• Never thought it was anything other than skilled and deceitful politics from JWH – he has even given interviews since leaving office saying so. But with TA and some of the current LNP front bench, deranged seemed a highly plausible option.

      • Uranium GeoMEMBER

        The boat people are nothing but pawns for both major parties to beat their chest about policy and is a welcome distraction for them to add their own KPIs as a measure of their in/effectiveness.

      • A “deranged” policy for a deranged people. All that’s needed is a tiny little blow off valve for our intrinsic racism and deference for the more protectionist past so that we can still associate a good portion of ourselves with that redneck good old boy image.

        Australians loathe each other now and love f#cking each other over. One of the main reasons why the property bubble flourished so easily. Boomers even hate their own kids ffs.

        Australians have become comfortably scum.

  12. ceteris paribus

    Just how much policy is made by stealth away from the sight of citizens? If you can’t bring in Workchoices, why not introduce it by the back door with 457s and starving the unemployed into accepting anything that is asked of them?

    Abbott is really not fooling around. It is all out war on labour on behalf of capital. Frankly, I am surprised by Abbott’s obsession with money and the interests of big business. I knew he was always obsessed with power over people and a strange form of social climbing with the “right” crowd.

    But I never suspected he would be so full-on capitalist.

  13. THIS -> “One possible explanation is that the Coalition wishes to undermine local workers’ pay and conditions, while at the same time keeping the throttle on population growth and capital’s share of profits (benefiting its big business mates).”

    There’s the answer right there.

    As much as I eschew tin foil hate brigade stuff, with Shabbot, anything is possible. They’re all a bunch of Joffreys.

    • drsmithyMEMBER

      As much as I eschew tin foil hate brigade stuff, with Shabbot, anything is possible. They’re all a bunch of Joffreys.

      It’s been happening for the last 15-20 years, with those goals all but explicitly stated, so you probably don’t need to worry about “conspiracies”.

  14. Skilled immigration is a big winner for Australia. People on 457s pay tax but can’t vote, they don’t get Medicare (unless they’re from the UK, reciprocal), they’re essentially indentured workers but they’ve been trained by another country’s taxpayers. It’s a win, win for Australia – a flexible, high-spending, disenfranchised constituency. Why would you mess with that? I agree that the property markets in the big cities need big numbers of skilled immigrants to keep the prices up.
    Private school fees are also propped up by this influx.

    • Feed a man fish, he eats for a day. Teach him to fish, he eats for a lifetime.

      The culture of importing skills rather than nurturing and developing the young may be ok for today, but when things turn south we will be further ‘in the shit’.

      • It’s not an either or situation. This govt seems to be cutting third level loose as it believes that it will get the skills it needs from immigration. But other countries want those skills too. Australia may not have so much choice in the future. I know of many young skilled migrants who are leaving Oz this year as they think it’s too hard to get ahead here now. Too expensive.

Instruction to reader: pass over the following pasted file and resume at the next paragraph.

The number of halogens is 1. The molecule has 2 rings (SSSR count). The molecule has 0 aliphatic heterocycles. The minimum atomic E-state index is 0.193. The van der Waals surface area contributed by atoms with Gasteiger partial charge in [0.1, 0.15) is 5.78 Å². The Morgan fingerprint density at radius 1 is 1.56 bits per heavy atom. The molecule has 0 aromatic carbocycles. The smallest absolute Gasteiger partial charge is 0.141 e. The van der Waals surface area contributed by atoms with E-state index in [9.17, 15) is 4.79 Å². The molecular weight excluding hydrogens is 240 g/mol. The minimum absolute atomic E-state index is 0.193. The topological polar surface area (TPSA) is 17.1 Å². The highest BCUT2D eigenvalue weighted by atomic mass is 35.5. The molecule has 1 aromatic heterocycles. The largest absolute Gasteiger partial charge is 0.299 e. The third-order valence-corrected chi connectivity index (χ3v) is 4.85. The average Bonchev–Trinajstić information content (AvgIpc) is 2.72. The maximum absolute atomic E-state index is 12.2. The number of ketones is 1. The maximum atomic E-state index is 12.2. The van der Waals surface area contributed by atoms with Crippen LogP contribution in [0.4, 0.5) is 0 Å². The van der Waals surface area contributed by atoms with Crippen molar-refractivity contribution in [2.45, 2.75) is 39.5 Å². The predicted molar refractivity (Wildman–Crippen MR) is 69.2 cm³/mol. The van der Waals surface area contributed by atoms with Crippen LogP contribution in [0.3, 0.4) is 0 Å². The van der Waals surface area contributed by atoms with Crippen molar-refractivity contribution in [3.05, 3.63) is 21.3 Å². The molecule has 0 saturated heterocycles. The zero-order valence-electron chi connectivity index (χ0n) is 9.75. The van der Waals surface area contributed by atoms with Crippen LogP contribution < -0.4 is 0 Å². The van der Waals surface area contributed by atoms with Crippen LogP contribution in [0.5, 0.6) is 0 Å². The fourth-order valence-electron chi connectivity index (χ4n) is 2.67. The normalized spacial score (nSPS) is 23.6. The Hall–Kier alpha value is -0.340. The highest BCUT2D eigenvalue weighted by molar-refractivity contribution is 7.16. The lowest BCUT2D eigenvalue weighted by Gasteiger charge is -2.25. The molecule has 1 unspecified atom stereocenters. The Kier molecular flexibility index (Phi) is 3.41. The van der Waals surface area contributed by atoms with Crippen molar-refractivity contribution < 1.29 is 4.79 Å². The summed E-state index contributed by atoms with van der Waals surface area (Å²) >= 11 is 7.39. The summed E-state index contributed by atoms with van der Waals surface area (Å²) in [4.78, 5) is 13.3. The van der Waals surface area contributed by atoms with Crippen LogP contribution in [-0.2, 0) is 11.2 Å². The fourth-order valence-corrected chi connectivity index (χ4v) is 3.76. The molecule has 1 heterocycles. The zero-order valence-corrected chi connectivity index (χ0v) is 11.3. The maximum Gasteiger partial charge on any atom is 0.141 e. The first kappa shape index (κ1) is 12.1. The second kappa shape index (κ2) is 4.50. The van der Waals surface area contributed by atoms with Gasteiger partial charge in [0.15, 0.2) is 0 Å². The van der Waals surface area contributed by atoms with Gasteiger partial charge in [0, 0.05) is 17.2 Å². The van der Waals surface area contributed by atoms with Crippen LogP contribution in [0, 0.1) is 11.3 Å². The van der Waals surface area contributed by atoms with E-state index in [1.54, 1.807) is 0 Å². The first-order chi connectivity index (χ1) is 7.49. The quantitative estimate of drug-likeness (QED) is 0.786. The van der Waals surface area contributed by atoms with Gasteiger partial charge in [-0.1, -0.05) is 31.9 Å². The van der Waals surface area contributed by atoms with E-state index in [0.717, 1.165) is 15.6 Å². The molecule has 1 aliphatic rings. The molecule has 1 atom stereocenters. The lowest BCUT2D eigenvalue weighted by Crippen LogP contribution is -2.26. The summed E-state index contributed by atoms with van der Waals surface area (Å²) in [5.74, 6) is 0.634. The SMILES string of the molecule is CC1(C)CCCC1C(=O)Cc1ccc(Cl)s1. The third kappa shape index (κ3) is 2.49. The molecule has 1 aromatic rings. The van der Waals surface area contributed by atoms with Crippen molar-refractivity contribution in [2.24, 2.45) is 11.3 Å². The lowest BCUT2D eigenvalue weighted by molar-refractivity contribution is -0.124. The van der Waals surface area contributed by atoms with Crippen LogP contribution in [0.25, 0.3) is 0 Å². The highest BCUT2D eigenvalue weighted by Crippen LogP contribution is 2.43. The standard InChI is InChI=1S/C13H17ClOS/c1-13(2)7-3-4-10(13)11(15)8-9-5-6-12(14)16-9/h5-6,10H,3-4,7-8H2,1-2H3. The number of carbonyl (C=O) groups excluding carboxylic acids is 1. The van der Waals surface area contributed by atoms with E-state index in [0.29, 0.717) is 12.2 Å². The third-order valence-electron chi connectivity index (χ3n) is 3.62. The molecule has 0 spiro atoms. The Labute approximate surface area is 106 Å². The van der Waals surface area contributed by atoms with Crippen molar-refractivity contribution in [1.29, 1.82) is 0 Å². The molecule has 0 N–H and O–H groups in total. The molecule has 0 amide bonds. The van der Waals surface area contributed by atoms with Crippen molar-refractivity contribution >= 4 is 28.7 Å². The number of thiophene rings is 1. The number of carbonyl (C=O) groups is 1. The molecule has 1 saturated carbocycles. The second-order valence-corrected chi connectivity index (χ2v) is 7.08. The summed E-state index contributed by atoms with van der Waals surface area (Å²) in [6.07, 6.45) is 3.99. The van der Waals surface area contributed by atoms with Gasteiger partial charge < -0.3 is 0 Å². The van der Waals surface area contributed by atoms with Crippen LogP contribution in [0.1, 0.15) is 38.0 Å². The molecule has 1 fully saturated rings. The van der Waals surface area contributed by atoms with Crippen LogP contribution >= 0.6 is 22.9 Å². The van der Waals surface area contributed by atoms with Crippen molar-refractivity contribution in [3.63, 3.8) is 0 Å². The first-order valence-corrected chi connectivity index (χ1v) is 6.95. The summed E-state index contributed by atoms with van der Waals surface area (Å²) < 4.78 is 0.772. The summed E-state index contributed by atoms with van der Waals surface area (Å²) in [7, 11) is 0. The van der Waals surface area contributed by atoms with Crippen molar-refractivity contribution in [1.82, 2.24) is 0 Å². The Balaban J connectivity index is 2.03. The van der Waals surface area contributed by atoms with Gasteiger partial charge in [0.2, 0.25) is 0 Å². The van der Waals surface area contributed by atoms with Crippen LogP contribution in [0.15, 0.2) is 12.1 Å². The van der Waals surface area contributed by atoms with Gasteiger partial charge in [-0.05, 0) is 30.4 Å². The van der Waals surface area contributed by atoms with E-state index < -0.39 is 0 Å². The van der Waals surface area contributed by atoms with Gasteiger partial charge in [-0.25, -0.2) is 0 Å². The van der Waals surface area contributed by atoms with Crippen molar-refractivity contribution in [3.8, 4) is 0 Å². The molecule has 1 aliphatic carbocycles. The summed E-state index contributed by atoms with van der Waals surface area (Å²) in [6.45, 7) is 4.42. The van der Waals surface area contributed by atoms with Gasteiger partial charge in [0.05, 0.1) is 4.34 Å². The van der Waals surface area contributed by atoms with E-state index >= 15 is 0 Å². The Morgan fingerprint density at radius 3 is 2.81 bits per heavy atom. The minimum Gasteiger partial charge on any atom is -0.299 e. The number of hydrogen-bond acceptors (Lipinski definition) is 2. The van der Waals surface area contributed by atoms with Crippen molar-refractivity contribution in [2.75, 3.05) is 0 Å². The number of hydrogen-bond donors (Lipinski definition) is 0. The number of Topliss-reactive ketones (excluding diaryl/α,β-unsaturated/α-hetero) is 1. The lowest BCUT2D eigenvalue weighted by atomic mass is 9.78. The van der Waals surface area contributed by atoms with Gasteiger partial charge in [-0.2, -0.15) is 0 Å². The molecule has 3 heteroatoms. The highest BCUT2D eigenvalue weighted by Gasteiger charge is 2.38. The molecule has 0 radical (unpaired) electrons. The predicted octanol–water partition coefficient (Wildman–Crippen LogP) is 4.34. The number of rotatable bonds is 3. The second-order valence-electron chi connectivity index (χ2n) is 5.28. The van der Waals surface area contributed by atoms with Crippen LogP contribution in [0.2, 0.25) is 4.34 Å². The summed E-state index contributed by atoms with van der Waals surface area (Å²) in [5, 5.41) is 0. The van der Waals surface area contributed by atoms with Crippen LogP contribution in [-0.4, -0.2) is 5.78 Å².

• Given Australia’s downward wage trend, it does kind of seem our opportunity to attract the most skilled people around the world will close relatively quickly, on that at least we can agree.

        At the same time, by removing the oversight we are tending towards a quantity over quality approach to skilled immigration.

    • Until you find the 457s littered in your workplace , with local hires made redundant in the meantime. After a year or two some of the 457s are sent back to their offshore office with the highly skilled local knowledge they gained (happened twice in 2 companies I’ve worked for). Outsourcing enabled via the highly specific local knowledge gained via Temporary 457/467 visas.

      Then the couple of 457s that stay on become PRs after 2 years, and get all our benefits. Meanwhile your young IT graduate is suffering 30% unemployment in a supposed “growth industry of the future”, and your originally employed highly skilled professional who was made redundant is also now unemployed. (The last architect I worked with had to shift to Canberra last year , couldnt find anything locally even though his family was here in VIC)

      Or the case where a 457 who has been working in India with 3 years IT experience is brought onto a local grad program as a graduate (again something I saw thru my own personal experience).

      Yep. Its a winner for all.

      • Reminds me of an outsourcing effort at a company I worked for once.

        Step 1: Attempt to outsource manufacturing of a particular product to O/S factory.

        Step 2: Sack O/S factory due to quality problems, high customer rejection rate.

        Step 3: Lose entire order book of particular product to sacked O/S factory after customer ‘adjusts’ spec.

      • “All our benefits”? Pul-lease. It costs thousands of dollars to get Australian PR. Important not to blame people who go through all the bureaucratic and expensive processes of getting a visa here, leave their family and friends and bring their education and experience with them to donate to this country. I think your beef is with unscrupulous Australian employers who prefer to have workers that they can hire and fire at will rather than train and nurture locals.